An ambitious erosion control project undertaken more than six months ago by the city of Pickerington to prevent the collapse of the Sycamore Creek stream bank is now complete -- at a cost considerably more than originally anticipated.
Construction on Sycamore Creek Bank Stabilization Project was completed a few weeks ago and final plantings and restoration were completed last week, said Scott Tourville, City Engineer.
Part of the project entailed the restoration of the Sycamore Creek stream bank by placing gabions, which are baskets filled with rock, at the toe of the slope up to a height of 7 feet.
Contractors also excavated and re-created the stream channel.
The dramatic effects of erosion forced the city to take the corrective action where the stream runs behind Pickerington's Community Gardens off state Route 256.
An Environmental Protection Act grant provided $139,537 out of the $236,000 it cost to perform the work, with the city of Pickerington picking up the balance.
"The project was designed to reduce the erosion in the area," Tourville said.
"While we can't control 'Mother Nature,' we are confident that the project will last for many years before any other major maintenance will needed to be looked at."
Tourville advised Pickerington City Council's Service Committee Oct. 16 that the project "had some pretty significant cost overruns" and an amendment to the contract with George J. Igel & Co. would need to be approved.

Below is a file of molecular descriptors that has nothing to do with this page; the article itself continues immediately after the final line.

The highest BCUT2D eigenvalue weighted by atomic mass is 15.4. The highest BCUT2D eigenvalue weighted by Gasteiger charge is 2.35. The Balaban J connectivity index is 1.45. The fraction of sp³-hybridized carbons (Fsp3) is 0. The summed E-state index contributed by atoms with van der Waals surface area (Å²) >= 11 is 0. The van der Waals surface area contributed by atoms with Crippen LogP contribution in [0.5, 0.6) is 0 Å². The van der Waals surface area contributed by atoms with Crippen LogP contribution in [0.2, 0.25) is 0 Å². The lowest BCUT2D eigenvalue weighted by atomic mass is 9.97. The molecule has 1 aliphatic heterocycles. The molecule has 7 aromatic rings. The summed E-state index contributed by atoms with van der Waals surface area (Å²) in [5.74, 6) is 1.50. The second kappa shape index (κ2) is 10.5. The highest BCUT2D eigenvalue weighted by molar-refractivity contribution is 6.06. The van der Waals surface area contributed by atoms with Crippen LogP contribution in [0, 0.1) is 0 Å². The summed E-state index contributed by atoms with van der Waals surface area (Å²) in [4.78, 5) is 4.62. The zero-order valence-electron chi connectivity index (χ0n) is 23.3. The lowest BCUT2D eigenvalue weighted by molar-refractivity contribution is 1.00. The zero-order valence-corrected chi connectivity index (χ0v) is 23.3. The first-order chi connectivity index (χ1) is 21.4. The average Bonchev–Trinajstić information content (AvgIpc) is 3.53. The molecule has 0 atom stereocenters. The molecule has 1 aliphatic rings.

City Council heard a first reading of an ordinance Nov. 5 that, if approved, will allow for the additional money to be expended.
Tourville said the amount of the contract overrun is tabbed at about $45,000.
"That was almost entirely from the additional erosion that took place between when the project was first looked at, about five years ago, and when the construction took place," he said.
Tourville said the city's out-of-pocket costs will still be significantly less than if the city didn't secure the grant.
Sujit Philipose said he is thankful the work was done. His house in the Shawnee Crossing subdivision sat perilously close to the the edge of the faltering stream bank.
He said without the remediation, it was just a matter of time before he would completely lose his back yard to the erosion.
"The creek was eroding the soil. It was eating into our property. Our house was right at where the erosion was happening," Philipose said.
"We're very glad the city stepped up and did this project."
Philipose said the project "added so much distance between the creek and our property. It saved the property line."
Tourville said the city will continue to monitor the area and perform routine maintenance as necessary.
"We are very pleased with the way this project turned out," he said.
"The project was really helped by (City Service Director) Ed Drobina, members of Fairfield County Soil and Water (Conservation District) and the Ohio EPA," Tourville said.